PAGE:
The accident happened on Lorcom Lane near the intersection with N. Fillmore Street, two blocks from the Spout Run Parkway. An “Access-Ride” medical transport van somehow rear-ended an Audi sedan, causing significant damage to the back of the Audi but little damage to the van.
Two ambulances and an EMS supervisor were called to the scene to assist with the injured parties. So far, there’s no indication that any of the injuries were serious or life-threatening.
A one-block stretch of Lorcom Lane was shut down during following the accident, as crews worked to tow away the wrecked vehicles and clear glass and other debris from the roadway.
Thanks to the mild winter, the District of Columbia has reported a 22 percent drop in the number of complaints about potholes. After all, the warmer weather isn’t as conducive to pothole formation. Across the Potomac, however, Arlington’s pothole repairs crews have been busy.
Since the start of November, Arlington County has filled 2,184 potholes. That compares to 1,174 potholes filled by this time last year — an 86 percent increase. Why so many?
Department of Environmental Services spokeswoman Shannon Whalen McDaniel says the weather has allowed crews to get a head start on pothole repairs.
“The warmer weather has enabled crews to get out more frequently to repair the roads,” Whalen McDaniel said. “It’s helped us to get a jump start on the official pothole season that starts in early March.”
Residents can report potholes on the pothole page of the county’s website.
Death Penalty Sought for Torrez — Former Marine Jorge Torrez, who’s already serving a life sentence for raping and abducting an Arlington woman, is now facing a separate murder trial. Prosecutors say they’re seeking the death penalty for Torrez, who’s accused of murdering Navy petty officer Amanda Jean Snell in her barracks on Fort Myer in 2009. [WTOP]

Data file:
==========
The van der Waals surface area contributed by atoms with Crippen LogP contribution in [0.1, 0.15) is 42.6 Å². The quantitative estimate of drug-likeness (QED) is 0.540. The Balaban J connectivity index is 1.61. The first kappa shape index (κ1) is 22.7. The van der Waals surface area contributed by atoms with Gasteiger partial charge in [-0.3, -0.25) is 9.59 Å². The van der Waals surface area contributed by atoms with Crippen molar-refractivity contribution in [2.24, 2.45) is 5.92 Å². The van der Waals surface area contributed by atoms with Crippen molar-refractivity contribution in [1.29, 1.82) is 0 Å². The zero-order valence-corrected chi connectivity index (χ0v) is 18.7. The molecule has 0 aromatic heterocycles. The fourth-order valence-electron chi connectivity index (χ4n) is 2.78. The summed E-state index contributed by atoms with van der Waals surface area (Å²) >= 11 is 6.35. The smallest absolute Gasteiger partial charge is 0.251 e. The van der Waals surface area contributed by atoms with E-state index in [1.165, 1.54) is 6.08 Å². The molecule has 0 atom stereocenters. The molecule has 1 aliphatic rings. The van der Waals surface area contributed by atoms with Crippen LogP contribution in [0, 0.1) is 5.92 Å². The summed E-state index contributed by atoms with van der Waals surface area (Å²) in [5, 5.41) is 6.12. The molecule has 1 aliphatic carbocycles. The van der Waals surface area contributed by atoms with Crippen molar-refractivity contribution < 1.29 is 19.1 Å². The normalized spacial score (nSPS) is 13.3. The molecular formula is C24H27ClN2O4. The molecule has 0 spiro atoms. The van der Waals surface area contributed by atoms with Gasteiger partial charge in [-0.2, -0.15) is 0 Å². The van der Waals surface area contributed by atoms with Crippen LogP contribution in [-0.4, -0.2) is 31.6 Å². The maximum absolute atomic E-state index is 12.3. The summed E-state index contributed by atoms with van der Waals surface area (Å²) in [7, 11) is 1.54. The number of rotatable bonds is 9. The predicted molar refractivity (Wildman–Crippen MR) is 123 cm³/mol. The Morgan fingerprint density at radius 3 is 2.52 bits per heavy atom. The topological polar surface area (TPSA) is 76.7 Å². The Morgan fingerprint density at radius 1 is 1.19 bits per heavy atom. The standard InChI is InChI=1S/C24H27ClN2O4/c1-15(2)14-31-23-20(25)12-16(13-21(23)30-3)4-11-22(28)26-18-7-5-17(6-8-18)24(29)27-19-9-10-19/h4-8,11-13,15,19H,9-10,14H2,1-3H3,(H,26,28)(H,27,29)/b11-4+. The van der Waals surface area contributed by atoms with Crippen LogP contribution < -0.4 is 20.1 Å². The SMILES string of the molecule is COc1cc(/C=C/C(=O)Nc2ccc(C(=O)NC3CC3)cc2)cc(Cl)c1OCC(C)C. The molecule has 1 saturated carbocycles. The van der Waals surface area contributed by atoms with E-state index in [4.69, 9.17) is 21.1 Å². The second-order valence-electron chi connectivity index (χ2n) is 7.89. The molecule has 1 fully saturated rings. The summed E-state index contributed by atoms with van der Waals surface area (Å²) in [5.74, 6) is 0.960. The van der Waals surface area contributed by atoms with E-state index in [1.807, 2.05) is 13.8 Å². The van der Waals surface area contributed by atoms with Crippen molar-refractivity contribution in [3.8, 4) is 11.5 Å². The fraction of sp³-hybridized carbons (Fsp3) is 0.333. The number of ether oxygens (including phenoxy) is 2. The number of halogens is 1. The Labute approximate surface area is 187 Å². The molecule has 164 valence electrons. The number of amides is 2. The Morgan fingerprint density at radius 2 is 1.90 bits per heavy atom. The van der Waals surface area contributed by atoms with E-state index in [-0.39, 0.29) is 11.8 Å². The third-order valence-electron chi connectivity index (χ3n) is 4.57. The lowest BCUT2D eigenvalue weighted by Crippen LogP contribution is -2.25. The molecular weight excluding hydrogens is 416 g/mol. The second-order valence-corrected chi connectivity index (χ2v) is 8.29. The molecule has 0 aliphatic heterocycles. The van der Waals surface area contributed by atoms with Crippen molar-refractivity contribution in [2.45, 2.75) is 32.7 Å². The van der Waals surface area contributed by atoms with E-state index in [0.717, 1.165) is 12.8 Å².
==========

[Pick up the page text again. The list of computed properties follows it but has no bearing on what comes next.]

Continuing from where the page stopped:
Involuntary Bankruptcy for Market Tavern? — Creditors are trying to force newly-renovated Clarendon restaurant Market Tavern (formerly Harry’s Tap Room) into bankruptcy, claiming the eatery owes them at least $77,000 in unpaid debts. Owner Michael Sternberg says the proceedings won’t have an impact on the restaurant’s operations. [Washington Business Journal]
Elevation Burger Expanding — Arlington-based organic burger chain Elevation Burger is expanding. The restaurant now has 29 locations worldwide, but is planning to have 50 locations by the end of the year. The concept is proving especially popular in the Middle East. Meanwhile, the company is testing out two new burger toppings — hardwood smoked bacon and sauteed mushrooms — at its Arlington location (2447 North Harrison Street). [Nation's Restaurant News]
Historic Designation for Tiny Cemetery — A tiny, historic cemetery plot at 5000 Lee Highway, in the Hall’s Hill community, is getting some attention as Arlington County moves to designate it as a local historic district. The oldest grave in the 7,100 square foot cemetery is that of Margaret Hyson, who died in 1891 and was a former slave on the Hall’s Hill plantation. [Washington Post]